25th April 1915

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25th   April 1915

Arthur is safely back in billets; a bonanza of letters from Dollie and a welcome parcel – finally Arthur can have a shave; an account of the last few days – immediate departure from the trenches cancelled following news of trouble north of Ypres; the Germans lay more barbed wire in the night; a long and very emotional account of a visit back to “Port Arthur” – where Harry Pulman, Cyril Crichton and Bertie Mathieson are buried; vivid details of Harry’s death in action.

Arthur to Dollie

in Billets, Sunday afternoon 2.40pm

… At last I have an opportunity to write to you, to thank you for your dear & welcome letters of Monday, Tuesday, Wednesday & Thursday & to give you my news of the past few days. First to answer your letters, dear. I am pleased to get them – sweet messages of hope & comfort. God bless you darling.

The identity disc & strop have arrived safely. I think the disc is topping & have it on as you asked, dear. The strop also has proved its utility in helping to get rid of a week’s beard. Of course, I understand that you asked Daisy to include it in your parcel. I want to thank you too, little sweetheart in advance for the cake which you say you are sending. Darling thanks awfully.

Your letters have brought more welcome news about the servant question. I only hope that the question will be now more or less permanently settled. I am glad to hear that the photos were a success. Let me know how things shape as to your getting a copy of each won’t you dear & we’ll see what can be done.

I was very sorry to hear that poor Rosa was in bed [widow of Harry Pulman]. I hope by now that she is better. Gerald Pulman [Harry’s nephew] is very fit. He is with Sammy in A Company. They were in a reserve redoubt behind me.

So now for some of my news. The weather has been fine, but rather cloudy & colder lately. On Thursday night late, or rather on Friday morning at about 1.45, I was woken up in my dug-out with a message from Lodwick that we were going to be relieved that evening (Friday) & were to march back to Calonne whither the remainder of the brigade, (i.e. those not in the trenches) were going. The day passed the usual round & we had quite a quiet time. I made preparations that evening to move off. Everything was ready when we got the news that the relief was indefinitely cancelled – this because of some trouble north of Ypres. The division that was going to relieve us was being held in readiness to be moved north & our brigade was coming back to Vieille Chapelle next morning (Saturday). Imagine out disappointment. We were awfully “fed up”.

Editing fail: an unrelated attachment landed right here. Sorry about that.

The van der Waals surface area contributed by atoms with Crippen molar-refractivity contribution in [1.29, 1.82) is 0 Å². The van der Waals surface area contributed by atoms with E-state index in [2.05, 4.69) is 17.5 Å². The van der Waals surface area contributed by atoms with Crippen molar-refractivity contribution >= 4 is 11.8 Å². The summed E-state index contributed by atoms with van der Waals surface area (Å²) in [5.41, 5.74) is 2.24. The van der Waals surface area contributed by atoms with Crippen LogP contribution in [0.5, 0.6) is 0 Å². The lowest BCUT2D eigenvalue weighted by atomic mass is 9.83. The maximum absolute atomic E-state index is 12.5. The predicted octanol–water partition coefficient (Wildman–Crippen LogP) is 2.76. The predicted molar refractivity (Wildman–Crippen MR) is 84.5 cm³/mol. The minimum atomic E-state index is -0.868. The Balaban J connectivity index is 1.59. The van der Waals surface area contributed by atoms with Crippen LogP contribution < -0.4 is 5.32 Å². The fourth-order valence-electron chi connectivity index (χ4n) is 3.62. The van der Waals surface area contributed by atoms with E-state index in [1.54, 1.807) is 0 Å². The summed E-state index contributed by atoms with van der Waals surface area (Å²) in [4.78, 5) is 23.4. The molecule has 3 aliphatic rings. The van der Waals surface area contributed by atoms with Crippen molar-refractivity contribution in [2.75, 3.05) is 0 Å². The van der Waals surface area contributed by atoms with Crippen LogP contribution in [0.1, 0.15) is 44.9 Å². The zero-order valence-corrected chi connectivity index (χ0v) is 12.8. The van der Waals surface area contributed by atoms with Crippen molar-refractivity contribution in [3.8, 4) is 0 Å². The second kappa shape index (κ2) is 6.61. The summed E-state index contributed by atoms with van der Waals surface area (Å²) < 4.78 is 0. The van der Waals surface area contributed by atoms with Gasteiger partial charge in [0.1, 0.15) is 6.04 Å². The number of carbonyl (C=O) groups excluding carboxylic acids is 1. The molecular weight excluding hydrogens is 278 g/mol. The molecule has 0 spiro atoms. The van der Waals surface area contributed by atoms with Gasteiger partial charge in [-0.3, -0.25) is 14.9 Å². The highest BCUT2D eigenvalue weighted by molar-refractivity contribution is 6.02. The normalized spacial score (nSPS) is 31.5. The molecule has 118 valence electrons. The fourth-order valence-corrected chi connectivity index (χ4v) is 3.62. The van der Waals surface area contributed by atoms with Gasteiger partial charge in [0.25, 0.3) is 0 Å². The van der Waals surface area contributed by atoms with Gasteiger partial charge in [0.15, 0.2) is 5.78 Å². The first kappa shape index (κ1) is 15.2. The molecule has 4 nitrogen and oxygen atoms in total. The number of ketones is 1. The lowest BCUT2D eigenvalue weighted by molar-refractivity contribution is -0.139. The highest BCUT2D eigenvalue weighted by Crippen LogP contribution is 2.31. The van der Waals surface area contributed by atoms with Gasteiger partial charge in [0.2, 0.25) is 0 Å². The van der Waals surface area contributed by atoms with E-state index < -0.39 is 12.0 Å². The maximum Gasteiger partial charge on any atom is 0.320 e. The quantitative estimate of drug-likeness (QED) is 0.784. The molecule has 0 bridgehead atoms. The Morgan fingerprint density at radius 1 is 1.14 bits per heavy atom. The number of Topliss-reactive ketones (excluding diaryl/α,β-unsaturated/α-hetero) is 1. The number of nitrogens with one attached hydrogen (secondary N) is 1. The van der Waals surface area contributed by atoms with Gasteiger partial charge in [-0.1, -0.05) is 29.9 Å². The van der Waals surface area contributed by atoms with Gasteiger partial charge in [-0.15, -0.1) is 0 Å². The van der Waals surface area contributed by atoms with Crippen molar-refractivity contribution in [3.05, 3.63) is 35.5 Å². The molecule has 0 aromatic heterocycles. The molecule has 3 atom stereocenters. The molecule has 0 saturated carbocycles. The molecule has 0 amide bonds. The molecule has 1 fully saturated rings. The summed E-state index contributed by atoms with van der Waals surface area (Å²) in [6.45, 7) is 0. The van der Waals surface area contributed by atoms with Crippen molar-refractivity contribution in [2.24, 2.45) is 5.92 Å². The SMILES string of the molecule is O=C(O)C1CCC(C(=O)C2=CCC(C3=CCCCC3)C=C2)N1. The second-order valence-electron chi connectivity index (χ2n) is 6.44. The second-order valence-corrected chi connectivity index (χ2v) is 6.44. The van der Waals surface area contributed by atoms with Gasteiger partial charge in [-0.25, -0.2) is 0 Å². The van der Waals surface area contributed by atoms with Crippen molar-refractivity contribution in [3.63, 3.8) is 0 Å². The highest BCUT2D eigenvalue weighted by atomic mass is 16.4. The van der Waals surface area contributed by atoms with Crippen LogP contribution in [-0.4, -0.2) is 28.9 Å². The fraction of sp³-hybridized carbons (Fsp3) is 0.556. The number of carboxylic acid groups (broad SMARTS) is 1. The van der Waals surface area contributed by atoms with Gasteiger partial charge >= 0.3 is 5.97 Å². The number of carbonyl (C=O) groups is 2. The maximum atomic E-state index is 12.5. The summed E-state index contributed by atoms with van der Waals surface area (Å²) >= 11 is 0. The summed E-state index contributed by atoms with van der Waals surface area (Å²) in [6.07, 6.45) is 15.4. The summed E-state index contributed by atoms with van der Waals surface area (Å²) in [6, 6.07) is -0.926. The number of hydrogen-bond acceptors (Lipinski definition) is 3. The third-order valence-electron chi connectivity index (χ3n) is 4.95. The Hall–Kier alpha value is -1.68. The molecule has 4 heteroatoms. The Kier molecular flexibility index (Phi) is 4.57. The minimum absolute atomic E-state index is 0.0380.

That night I was awakened about 2 – someone wanted me on the phone – about 200 yards away. I went stumbling along the trench – pitch dark – feeling only half awake, to find when I arrived that I wasn’t wanted, after all. However I found everyone in a state of “wind up” the Tommies slang for a state varying from “nervous tension” to “blue funk”, expecting a German attack. However our flares showed the Germans to be even more alarmed, for they were very busy putting fresh lines of barbed wire in front of their line.